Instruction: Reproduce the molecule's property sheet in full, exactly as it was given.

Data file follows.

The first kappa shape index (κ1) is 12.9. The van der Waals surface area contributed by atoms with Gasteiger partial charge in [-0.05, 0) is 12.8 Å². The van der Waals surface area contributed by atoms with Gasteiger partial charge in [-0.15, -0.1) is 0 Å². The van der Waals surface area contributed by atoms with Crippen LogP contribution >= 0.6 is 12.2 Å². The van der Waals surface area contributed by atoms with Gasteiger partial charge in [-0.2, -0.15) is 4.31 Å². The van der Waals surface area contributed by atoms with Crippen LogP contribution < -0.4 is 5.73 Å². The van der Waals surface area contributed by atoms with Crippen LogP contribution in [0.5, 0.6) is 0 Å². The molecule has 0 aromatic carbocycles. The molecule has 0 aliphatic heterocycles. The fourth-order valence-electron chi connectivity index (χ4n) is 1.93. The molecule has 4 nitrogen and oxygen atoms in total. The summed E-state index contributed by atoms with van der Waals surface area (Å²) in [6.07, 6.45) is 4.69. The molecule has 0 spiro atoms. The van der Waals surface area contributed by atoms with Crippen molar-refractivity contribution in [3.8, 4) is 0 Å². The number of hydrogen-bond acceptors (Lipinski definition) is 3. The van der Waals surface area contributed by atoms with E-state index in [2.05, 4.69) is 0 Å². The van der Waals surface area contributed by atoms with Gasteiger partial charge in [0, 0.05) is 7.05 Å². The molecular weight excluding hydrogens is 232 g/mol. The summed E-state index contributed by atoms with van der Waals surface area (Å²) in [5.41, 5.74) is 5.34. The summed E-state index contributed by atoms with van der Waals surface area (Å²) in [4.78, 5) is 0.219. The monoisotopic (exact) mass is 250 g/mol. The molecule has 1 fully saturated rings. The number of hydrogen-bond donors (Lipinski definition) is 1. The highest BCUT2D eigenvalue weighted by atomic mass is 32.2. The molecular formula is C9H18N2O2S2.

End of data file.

The first kappa shape index (κ1) is 12.9. The van der Waals surface area contributed by atoms with Gasteiger partial charge in [-0.05, 0) is 12.8 Å². The van der Waals surface area contributed by atoms with Gasteiger partial charge in [-0.15, -0.1) is 0 Å². The van der Waals surface area contributed by atoms with Crippen LogP contribution >= 0.6 is 12.2 Å². The van der Waals surface area contributed by atoms with Gasteiger partial charge in [-0.2, -0.15) is 4.31 Å². The van der Waals surface area contributed by atoms with Crippen LogP contribution < -0.4 is 5.73 Å². The van der Waals surface area contributed by atoms with Crippen LogP contribution in [0.5, 0.6) is 0 Å². The molecule has 0 aromatic carbocycles. The molecule has 0 aliphatic heterocycles. The fourth-order valence-electron chi connectivity index (χ4n) is 1.93. The molecule has 4 nitrogen and oxygen atoms in total. The summed E-state index contributed by atoms with van der Waals surface area (Å²) in [6.07, 6.45) is 4.69. The molecule has 0 spiro atoms. The van der Waals surface area contributed by atoms with Crippen molar-refractivity contribution in [3.8, 4) is 0 Å². The number of hydrogen-bond acceptors (Lipinski definition) is 3. The van der Waals surface area contributed by atoms with E-state index in [2.05, 4.69) is 0 Å². The van der Waals surface area contributed by atoms with Gasteiger partial charge in [0, 0.05) is 7.05 Å². The molecular weight excluding hydrogens is 232 g/mol. The summed E-state index contributed by atoms with van der Waals surface area (Å²) in [5.41, 5.74) is 5.34. The summed E-state index contributed by atoms with van der Waals surface area (Å²) in [4.78, 5) is 0.219. The monoisotopic (exact) mass is 250 g/mol. The molecule has 1 fully saturated rings. The number of hydrogen-bond donors (Lipinski definition) is 1. The highest BCUT2D eigenvalue weighted by atomic mass is 32.2. The molecular formula is C9H18N2O2S2.